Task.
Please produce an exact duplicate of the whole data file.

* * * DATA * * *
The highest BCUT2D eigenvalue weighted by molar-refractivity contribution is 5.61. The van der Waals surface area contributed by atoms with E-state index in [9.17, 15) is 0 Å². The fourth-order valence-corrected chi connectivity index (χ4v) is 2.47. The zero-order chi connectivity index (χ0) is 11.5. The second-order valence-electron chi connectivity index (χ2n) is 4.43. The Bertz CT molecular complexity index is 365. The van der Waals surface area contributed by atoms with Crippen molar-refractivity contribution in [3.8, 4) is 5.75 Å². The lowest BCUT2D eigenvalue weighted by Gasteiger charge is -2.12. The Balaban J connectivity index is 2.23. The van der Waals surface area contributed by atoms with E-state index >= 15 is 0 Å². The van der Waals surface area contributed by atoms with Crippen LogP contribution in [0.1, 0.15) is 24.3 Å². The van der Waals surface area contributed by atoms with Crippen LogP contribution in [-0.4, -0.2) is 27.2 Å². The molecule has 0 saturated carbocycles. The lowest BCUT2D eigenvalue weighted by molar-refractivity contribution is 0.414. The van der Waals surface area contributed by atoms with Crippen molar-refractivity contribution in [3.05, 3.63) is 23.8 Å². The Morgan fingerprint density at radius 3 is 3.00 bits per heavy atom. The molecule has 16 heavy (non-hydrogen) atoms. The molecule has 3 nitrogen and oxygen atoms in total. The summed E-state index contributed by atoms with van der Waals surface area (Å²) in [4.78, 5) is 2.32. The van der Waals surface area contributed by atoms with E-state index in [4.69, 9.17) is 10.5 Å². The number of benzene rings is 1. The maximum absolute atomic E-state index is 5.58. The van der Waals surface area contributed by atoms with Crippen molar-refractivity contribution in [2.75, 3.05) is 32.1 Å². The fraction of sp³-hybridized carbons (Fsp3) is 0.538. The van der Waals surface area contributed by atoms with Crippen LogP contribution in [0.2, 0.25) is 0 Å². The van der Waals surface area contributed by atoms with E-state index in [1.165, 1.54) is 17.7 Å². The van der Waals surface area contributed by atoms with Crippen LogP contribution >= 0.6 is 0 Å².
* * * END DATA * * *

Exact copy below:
The highest BCUT2D eigenvalue weighted by molar-refractivity contribution is 5.61. The van der Waals surface area contributed by atoms with E-state index in [9.17, 15) is 0 Å². The fourth-order valence-corrected chi connectivity index (χ4v) is 2.47. The zero-order chi connectivity index (χ0) is 11.5. The second-order valence-electron chi connectivity index (χ2n) is 4.43. The Bertz CT molecular complexity index is 365. The van der Waals surface area contributed by atoms with Crippen molar-refractivity contribution in [3.8, 4) is 5.75 Å². The lowest BCUT2D eigenvalue weighted by Gasteiger charge is -2.12. The Balaban J connectivity index is 2.23. The van der Waals surface area contributed by atoms with E-state index >= 15 is 0 Å². The van der Waals surface area contributed by atoms with Crippen LogP contribution in [0.1, 0.15) is 24.3 Å². The van der Waals surface area contributed by atoms with Crippen LogP contribution in [-0.4, -0.2) is 27.2 Å². The molecule has 0 saturated carbocycles. The lowest BCUT2D eigenvalue weighted by molar-refractivity contribution is 0.414. The van der Waals surface area contributed by atoms with Crippen molar-refractivity contribution in [3.05, 3.63) is 23.8 Å². The Morgan fingerprint density at radius 3 is 3.00 bits per heavy atom. The molecule has 16 heavy (non-hydrogen) atoms. The molecule has 3 nitrogen and oxygen atoms in total. The summed E-state index contributed by atoms with van der Waals surface area (Å²) in [4.78, 5) is 2.32. The van der Waals surface area contributed by atoms with E-state index in [4.69, 9.17) is 10.5 Å². The number of benzene rings is 1. The maximum absolute atomic E-state index is 5.58. The van der Waals surface area contributed by atoms with Crippen molar-refractivity contribution in [2.75, 3.05) is 32.1 Å². The fraction of sp³-hybridized carbons (Fsp3) is 0.538. The van der Waals surface area contributed by atoms with Crippen LogP contribution in [0.2, 0.25) is 0 Å². The van der Waals surface area contributed by atoms with E-state index in [1.165, 1.54) is 17.7 Å². The van der Waals surface area contributed by atoms with Crippen LogP contribution >= 0.6 is 0 Å².